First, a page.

14.
J Phys Chem B ; 120(46): 11930-11941, 2016 11 23.
Artigo em Inglês | MEDLINE | ID: mdl-27797198

RESUMO

Biological membranes contain a broad variety of lipid species whose individual physicochemical properties and collective interactions ultimately determine membrane organization. A key aspect of the organization of cellular membranes is their lateral subdivision into domains of distinct structure and composition. The most widely studied membrane domains are lipid rafts, which are the biological manifestations of liquid-ordered phases that form in sterol-containing membranes. Detailed studies of biomimetic membrane mixtures have yielded wide-ranging insights into the physical principles behind lipid rafts; however, these simplified models do not fully capture the diversity and complexity of the mammalian lipidome, most notably in their exclusion of polyunsaturated lipids. Here, we assess the role of lipid acyl chain unsaturation as a driving force for phase separation using coarse-grained molecular dynamics (CGMD) simulations validated by model membrane experiments. The clear trends in our observations and good qualitative agreements between simulations and experiments support the conclusions that highly unsaturated lipids promote liquid-liquid domain stability by enhancing the differences in cholesterol content and lipid chain order between the coexisting domains. These observations reveal the important role of noncanonical biological lipids in the physical properties of membranes, showing that lipid polyunsaturation is a driving force for liquid-liquid phase separation.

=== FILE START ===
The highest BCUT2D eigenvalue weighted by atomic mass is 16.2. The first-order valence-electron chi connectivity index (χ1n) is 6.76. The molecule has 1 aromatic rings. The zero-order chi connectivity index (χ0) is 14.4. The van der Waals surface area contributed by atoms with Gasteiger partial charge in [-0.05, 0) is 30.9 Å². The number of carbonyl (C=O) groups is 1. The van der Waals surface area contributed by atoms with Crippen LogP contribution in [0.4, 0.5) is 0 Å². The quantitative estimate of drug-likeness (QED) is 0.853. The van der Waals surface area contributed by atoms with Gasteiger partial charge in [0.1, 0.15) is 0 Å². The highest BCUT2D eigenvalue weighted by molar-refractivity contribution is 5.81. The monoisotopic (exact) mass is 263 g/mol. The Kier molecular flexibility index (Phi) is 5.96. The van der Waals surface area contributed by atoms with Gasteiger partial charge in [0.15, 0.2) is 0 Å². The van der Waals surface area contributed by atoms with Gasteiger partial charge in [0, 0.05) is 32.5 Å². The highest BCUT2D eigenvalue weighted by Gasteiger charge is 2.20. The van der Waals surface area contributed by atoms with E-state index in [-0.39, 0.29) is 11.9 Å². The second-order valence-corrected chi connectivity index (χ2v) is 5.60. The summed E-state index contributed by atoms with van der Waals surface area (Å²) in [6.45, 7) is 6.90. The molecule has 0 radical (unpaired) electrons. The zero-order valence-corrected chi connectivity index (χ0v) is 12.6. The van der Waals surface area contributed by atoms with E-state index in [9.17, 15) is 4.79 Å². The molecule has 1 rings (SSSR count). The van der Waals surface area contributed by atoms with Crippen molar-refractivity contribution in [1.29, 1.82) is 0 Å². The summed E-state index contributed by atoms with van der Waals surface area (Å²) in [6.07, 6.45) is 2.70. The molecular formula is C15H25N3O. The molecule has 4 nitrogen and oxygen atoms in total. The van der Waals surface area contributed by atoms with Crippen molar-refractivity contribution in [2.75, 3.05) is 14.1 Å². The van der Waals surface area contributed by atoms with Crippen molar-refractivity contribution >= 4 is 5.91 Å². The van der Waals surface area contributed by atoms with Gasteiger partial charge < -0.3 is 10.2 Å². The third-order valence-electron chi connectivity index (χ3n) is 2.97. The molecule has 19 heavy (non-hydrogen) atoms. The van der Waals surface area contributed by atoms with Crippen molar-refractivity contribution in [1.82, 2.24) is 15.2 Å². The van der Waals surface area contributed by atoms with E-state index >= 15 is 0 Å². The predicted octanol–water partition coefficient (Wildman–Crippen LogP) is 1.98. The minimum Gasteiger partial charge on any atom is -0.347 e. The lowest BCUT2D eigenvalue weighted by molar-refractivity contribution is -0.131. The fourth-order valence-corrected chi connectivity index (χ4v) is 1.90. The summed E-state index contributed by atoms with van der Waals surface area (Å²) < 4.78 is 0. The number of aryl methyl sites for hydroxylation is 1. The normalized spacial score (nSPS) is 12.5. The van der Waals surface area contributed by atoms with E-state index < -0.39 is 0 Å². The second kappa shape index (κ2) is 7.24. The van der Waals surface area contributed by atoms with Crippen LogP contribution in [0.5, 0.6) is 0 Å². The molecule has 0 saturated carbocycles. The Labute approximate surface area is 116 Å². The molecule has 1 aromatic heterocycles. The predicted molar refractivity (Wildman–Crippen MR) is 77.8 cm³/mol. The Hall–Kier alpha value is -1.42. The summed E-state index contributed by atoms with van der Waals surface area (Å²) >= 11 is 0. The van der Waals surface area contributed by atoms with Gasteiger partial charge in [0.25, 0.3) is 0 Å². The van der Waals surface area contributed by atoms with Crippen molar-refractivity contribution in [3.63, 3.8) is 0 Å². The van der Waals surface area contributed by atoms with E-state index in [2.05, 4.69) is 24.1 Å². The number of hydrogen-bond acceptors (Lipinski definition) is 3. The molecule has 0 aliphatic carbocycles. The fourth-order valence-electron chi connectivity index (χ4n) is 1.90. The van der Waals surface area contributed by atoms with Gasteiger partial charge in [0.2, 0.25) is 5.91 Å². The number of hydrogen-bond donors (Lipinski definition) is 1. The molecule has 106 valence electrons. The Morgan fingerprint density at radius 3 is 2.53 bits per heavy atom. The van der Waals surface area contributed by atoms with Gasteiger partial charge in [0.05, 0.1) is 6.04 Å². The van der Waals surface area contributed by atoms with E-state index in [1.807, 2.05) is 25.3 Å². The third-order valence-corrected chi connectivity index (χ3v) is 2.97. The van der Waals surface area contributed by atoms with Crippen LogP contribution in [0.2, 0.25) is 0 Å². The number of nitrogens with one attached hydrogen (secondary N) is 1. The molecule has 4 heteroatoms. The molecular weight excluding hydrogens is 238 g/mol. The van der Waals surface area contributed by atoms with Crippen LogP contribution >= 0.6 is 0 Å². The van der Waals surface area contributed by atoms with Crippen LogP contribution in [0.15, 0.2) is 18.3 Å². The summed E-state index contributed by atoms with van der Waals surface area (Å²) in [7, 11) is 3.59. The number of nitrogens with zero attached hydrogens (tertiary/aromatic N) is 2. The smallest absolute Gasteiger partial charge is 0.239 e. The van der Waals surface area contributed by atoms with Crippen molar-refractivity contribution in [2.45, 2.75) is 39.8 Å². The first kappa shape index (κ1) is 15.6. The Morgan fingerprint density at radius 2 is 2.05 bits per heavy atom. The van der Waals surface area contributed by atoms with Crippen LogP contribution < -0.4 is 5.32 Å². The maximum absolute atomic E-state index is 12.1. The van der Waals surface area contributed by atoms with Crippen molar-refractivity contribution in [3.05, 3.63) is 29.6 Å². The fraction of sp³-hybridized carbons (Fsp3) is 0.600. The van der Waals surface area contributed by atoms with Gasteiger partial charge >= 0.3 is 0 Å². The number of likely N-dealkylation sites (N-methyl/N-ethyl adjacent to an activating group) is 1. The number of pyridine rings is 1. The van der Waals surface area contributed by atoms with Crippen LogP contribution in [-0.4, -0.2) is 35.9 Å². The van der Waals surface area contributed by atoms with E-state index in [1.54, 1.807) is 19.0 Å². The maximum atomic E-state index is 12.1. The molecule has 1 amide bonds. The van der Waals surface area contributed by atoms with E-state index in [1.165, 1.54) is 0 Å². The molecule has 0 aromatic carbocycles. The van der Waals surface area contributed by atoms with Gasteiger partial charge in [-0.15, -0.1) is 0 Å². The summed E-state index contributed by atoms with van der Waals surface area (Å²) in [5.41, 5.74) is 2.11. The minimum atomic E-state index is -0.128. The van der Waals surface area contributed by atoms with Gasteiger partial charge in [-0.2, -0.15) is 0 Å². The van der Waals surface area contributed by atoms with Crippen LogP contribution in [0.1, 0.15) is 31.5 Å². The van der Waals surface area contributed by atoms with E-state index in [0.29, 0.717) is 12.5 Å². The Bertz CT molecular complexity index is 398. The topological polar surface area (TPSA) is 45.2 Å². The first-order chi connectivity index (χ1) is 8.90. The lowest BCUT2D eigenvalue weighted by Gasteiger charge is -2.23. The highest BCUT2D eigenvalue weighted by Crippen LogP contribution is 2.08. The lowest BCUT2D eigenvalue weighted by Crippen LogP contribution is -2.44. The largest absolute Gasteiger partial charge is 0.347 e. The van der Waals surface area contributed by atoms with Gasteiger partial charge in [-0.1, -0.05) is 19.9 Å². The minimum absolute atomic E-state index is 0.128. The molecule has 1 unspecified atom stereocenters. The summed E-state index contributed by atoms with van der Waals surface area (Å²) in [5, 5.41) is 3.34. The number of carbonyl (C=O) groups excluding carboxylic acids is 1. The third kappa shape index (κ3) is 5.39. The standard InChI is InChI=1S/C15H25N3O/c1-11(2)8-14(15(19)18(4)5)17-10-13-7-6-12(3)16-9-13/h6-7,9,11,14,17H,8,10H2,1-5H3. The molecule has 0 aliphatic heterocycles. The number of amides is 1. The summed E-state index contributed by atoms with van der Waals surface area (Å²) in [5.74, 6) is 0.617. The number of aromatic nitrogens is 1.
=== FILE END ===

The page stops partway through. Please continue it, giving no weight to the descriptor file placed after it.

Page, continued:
Assuntos
Materiais Biomiméticos/química , Lipídeos/química , Simulação de Dinâmica Molecular
15.
Planta Med ; 82(18): 1532-1539, 2016 Dec.
Artigo em Inglês | MEDLINE | ID: mdl-27574896

RESUMO